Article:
Circulating 25-Hydroxyvitamin D Levels in Fully Breastfed Infants on Oral Vitamin D Supplementation
Carol L.Wagner, Cindy Howard, Thomas C. Hulsey, Ruth A. Lawrence, Sarah N. Taylor, HeatherWill, Myla Ebeling, Jay Hutson, and BruceW. Hollis
International Journal of Endocrinology
Volume 2010, Article 235035.

Objective: To examine the effectiveness of oral vitamin D3 (400 IU) supplementation on the nutritional vitamin D status of breastfeeding infants.

Design: As part of a larger ongoing vitamin D RCT trial of lactating women, infants of mothers assigned to control received 1 drop of 400 IU vitamin D3/day starting at one month of age. Infant 25(OH)D levels (mean ± S.D.) were measured by RIA at visits 1, 4, and 7.

Results: The infant mean ± S.D. 25(OH)D at baseline was 16.0 ± 9.3 ng/mL (range 1.0–40.8; n = 33); 24 (72.7%) had baseline levels <20 ng/mL (consistent with deficiency). The mean levels increased to 43.6 ± 14.1 (range 18.2–69.7) at 4 months and remained relatively unchanged at month 7: 42.5 ± 12.1 ng/mL (range 18.9–67.2). The change in values between 1 and 4 months and 1 and 7 months was statistically significant (P = .0001), and despite a decrease in dose per kilogram, values were not significantly different between months 4 and 7 (P = .66).

Conclusions: Oral vitamin D3 supplementation as an oil emulsion was associated with significant and sustained increases in 25(OH)D from baseline in fully breastfeeding infants through 7 months.

Vitamin D deficiency in exclusively breast-fed infants
S. Balasubramanian & R. Ganesh
Indian J Med Res 127, March 2008, pp 250-255

Exclusive breast-feeding is recommended up to 6 months of age with all its beneficial effects on child survival. Several studies have concluded that adequate intake of vitamin D cannot be met with human milk as the sole source of vitamin D. As breast-feeding rates increase, the incidence of vitamin D deficiency rickets is also expected to rise. One of the potential sources of vitamin D synthesis is in the skin from the ultraviolet rays of sunlight. Risk factors for developing vitamin D deficiency and rickets include low maternal levels of vitamin D, indoor confinement during the day, living at higher altitudes, living in urban areas with tall buildings, air pollution, darker skin pigmentation, use of sunscreen and covering much or all of the body when outside. In a study of 50 cases of hypocalcaemia reported from an urban tertiary care children’s hospital in Chennai, 13 exclusively breast-fed infants presented with hypocalcaemia due to vitamin D deficiency and most of them with seizures. None of them had received vitamin D supplementation and all their mothers had biochemical evidence for vitamin D deficiency. This review discusses the rising incidence of vitamin D deficiency in infancy and the need to consider and implement methods to prevent the same by supplementation and increased exposure to sunlight without the hazards of ultraviolet rays on the skin.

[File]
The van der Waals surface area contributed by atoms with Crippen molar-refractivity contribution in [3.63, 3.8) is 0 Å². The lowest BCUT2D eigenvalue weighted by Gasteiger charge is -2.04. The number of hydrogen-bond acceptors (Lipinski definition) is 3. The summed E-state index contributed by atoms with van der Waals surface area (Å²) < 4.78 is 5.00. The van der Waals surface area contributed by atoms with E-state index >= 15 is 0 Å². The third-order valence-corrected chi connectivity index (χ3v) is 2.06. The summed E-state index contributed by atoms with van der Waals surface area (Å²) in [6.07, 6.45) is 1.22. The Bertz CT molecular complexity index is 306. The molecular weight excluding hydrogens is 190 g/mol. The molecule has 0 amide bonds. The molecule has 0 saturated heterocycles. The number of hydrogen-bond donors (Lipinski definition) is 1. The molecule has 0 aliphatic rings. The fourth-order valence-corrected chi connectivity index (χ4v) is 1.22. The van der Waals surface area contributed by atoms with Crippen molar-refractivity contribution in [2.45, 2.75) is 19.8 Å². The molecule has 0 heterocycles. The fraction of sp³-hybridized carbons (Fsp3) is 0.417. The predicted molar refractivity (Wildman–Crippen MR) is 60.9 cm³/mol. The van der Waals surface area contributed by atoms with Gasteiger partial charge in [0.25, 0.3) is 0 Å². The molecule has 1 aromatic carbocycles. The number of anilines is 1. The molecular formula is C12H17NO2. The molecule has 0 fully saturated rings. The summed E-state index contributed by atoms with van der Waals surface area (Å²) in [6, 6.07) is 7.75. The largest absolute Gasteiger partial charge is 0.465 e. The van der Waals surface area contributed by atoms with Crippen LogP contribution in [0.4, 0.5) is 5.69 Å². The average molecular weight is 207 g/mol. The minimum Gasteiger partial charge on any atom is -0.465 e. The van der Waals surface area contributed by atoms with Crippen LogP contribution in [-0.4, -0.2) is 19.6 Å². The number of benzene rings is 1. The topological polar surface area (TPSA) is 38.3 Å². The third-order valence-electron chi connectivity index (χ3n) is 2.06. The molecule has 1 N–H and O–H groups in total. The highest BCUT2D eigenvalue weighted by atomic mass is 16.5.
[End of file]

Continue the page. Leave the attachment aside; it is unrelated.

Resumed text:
Vitamin D deficiency in healthy breastfed term infants at 3 months & their mothers in India:
Seasonal variation & determinants
Vandana Jain, Nandita Gupta, Mani Kalaivani, Anurag Jain, Aditi Sinha & Ramesh Agarwal
Indian J Med Res 133, March 2011, pp 267-273

Background & objectives: Vitamin D deficiency with a resurgence of rickets and tetany are increasingly being reported in young infants from temperate regions, African Americans and also from India. The data on vitamin D status of healthy term breastfed Indian infants and mothers are scant. Therefore, we undertook this study to determine the prevalence of vitamin D deficiency and insufficiency [serum 25 hydroxyvitamin D (25OHD) < 15 ng/ml and 15-20 ng/ml, respectively] among healthy term breastfed 3 month old infants and their mothers, evaluate for clinical and radiological rickets in those infants having 25OHD < 10 ng/ml, and check for seasonal variation and predictors of infants’ vitamin D status. Methods: A total of 98 infants aged 2.5 to 3.5 months, born at term with appropriate weight and their mothers were enrolled; 47 in winter (November- January) and 51 in summer (April-June). Details of infants’ feeding, vitamin D supplementation, sunlight exposure and mothers’ calcium and vitamin D intake were recorded. Serum calcium, phosphate, alkaline phosphatase, 25 hydroxyvitamin D (25OHD) and parathormone were estimated.